Plans to slash food recycling subsidies by up to a third have been condemned by anti-incinerator campaigners as a move towards ensuring the controversial plan goes ahead.
The move, which is likely to come into effect in 2015, was set out in a letter from a senior Norfolk County Council official to district council bosses.
The proposal, which the authority claims is necessary to avoid closing recycling centres in the county, has been made as part of the authority’s plans to make £189 million of cuts over the next three years, on which a public consultation began last week.
But opponents say the move is designed to discourage recycling and create more waste for the incinerator to burn, if it is given final approval by the government and on-going reviews of the agreement struck for the development between the council and Cory Wheelabrator.
West Norfolk Council leader Nick Daubney said: “We know why they’re doing it. It’s because they don’t want people to recycle more and we do.
“They want more weight to go into that incinerator. I just wish they would be honest enough to say it.”
At current rates, district councils receive £78.67 for every tonne of kitchen waste recycled in their areas in a subsidy payment from the county council.
However, according to the letter from assistant director of environment and waste Mark Allen, which was sent to each district council in the county last week, that figure is set to be cut to £52.06 per tonne from April 2015.
Since the introduction of a weekly food waste collection service in April, the borough council claims that more than 2,100 tonnes of waste has been diverted away from landfill.
Mr Daubney said the county proposal would cost his authority around £75,000 per year and claimed passing additional costs to district councils was “pointless”, as it would not save the taxpayer any money overall.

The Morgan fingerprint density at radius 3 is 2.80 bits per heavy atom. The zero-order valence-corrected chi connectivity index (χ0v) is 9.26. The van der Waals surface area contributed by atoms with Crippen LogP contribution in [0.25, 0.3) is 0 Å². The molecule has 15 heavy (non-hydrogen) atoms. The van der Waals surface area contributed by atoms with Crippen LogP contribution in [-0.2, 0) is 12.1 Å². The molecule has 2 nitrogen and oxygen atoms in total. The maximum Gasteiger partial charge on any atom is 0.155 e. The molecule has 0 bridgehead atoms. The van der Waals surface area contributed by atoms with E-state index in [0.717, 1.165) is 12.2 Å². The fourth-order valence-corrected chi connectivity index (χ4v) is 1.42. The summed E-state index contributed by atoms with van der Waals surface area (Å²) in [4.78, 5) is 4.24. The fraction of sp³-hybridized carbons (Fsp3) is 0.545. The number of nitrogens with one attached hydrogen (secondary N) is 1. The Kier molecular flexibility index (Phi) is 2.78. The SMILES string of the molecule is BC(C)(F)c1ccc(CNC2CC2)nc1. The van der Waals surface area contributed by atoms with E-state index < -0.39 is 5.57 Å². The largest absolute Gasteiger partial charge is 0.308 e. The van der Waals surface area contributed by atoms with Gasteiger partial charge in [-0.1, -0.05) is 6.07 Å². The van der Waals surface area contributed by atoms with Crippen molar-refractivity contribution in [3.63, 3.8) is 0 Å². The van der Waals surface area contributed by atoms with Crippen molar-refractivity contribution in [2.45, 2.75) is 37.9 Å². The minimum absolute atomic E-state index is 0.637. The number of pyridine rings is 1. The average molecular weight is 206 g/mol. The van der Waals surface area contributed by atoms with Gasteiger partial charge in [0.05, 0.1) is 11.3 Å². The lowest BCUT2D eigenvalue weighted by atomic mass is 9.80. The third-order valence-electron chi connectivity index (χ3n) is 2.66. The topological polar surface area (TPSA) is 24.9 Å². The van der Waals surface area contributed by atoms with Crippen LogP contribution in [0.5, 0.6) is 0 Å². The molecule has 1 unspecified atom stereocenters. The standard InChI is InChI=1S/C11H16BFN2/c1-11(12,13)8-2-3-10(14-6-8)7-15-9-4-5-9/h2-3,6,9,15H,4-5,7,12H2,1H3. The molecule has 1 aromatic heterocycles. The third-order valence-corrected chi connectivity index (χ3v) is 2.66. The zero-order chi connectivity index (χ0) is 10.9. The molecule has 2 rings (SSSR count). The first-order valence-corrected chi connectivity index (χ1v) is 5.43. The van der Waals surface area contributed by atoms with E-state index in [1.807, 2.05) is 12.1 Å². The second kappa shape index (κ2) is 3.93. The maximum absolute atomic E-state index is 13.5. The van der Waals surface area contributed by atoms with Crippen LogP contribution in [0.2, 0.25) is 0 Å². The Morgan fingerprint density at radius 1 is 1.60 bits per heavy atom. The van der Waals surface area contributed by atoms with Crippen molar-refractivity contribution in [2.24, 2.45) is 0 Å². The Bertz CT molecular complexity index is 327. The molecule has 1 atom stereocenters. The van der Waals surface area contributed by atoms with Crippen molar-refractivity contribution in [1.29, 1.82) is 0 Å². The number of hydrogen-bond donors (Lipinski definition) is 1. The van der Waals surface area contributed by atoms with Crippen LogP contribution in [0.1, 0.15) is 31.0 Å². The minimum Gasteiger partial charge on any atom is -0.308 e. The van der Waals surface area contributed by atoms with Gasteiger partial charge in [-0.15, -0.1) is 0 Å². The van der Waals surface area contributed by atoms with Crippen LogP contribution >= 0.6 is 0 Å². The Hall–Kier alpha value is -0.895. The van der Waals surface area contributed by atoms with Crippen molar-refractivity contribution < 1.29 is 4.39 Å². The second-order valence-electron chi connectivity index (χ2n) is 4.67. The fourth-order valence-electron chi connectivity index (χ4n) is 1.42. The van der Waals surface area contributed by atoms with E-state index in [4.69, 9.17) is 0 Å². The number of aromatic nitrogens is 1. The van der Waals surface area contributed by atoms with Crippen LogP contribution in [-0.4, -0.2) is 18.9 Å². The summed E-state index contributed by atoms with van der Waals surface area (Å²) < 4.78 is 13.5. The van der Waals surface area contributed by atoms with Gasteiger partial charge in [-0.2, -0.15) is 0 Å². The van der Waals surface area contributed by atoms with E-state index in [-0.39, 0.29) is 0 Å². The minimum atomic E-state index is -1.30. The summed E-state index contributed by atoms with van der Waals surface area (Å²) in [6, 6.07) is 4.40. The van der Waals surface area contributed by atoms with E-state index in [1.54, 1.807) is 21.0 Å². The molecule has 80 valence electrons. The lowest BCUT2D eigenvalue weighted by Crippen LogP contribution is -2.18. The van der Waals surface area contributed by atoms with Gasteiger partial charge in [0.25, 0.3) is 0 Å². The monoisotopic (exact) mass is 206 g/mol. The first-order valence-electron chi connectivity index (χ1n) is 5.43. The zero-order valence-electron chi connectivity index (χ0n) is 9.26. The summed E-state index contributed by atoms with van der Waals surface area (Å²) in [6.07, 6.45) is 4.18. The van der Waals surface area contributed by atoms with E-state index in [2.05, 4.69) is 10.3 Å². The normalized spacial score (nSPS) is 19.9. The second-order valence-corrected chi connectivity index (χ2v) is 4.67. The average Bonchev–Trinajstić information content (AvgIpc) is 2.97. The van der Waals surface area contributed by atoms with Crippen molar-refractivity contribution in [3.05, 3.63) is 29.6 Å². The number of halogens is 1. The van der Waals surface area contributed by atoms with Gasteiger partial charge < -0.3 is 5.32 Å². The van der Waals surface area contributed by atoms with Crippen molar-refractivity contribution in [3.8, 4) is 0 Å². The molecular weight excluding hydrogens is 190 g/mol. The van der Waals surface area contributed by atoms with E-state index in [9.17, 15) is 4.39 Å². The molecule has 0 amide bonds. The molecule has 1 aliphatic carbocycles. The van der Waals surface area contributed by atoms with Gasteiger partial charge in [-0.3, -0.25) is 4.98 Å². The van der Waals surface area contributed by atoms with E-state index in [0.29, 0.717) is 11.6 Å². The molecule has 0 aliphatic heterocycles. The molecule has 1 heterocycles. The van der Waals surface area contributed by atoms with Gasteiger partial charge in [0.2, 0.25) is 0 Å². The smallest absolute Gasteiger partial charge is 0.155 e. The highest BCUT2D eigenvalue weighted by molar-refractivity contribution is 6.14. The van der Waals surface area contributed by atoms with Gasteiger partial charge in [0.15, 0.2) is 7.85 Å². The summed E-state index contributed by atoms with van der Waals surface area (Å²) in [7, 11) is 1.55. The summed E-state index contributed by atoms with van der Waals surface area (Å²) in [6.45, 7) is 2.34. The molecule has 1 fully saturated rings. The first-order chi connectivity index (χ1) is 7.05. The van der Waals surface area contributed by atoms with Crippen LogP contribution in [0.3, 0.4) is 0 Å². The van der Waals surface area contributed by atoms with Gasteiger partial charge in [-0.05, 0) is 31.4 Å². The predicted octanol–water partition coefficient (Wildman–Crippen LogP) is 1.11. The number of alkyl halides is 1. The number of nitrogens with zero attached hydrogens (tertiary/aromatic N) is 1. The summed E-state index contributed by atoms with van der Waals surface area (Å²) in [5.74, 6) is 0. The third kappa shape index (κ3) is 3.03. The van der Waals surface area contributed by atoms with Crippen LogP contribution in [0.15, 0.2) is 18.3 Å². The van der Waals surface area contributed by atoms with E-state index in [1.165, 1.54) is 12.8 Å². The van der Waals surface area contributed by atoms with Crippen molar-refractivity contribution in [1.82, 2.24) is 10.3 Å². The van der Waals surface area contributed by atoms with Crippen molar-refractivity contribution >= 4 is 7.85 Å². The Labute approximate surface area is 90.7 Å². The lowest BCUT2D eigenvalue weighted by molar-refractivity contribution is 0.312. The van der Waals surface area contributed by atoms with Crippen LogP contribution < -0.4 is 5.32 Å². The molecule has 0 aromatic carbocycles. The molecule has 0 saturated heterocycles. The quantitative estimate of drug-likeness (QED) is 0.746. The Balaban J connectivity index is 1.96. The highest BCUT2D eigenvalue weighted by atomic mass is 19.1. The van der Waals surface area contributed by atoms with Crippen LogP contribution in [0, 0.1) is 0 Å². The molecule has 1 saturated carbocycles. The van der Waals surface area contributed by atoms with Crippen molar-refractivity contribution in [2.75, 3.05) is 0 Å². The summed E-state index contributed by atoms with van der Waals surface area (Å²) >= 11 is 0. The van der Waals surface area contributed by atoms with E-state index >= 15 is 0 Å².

But the letter claims the introduction of the cut will coincide with district authorities enjoying the benefits of the first year the new materials recovery facilities contract, which covers the expansion of recycling services to include things like glass bottles which are not currently collected from residents’ homes.
A county council spokesman said yesterday: “The County Council at this time is faced with making huge savings.
“Reducing the higher rate recycling credit paid to three districts for food waste will make savings of £166,000 a year that will help pay towards the costs of not having to permanently shut any of our recycling centres.
“We will still be paying over £6.5 million in recycling credits every year to the district councils for the recycling they collect from householders, which includes food waste where those schemes are up and running and £300,000 to local community groups.
However, Mike Knights, vice-chairman of the King’s Lynn Without Incineration (KLWIN) campaign group, said the document was a “clear indication” that officials at County Hall were concerned about making sure there was enough material available to stock the incinerator.
“It’s a way of attacking the borough and penalising people who are doing the right thing with waste. It’s a way of trying to free up waste for burning.”
The letter also details plans, first reported in the Lynn News on Friday, to reduce the opening hours of several recycling centres in the county, including Heacham, as well as introducing a charge for using the centre.
Critics have claimed those measures will lead to more cases of fly-tipping.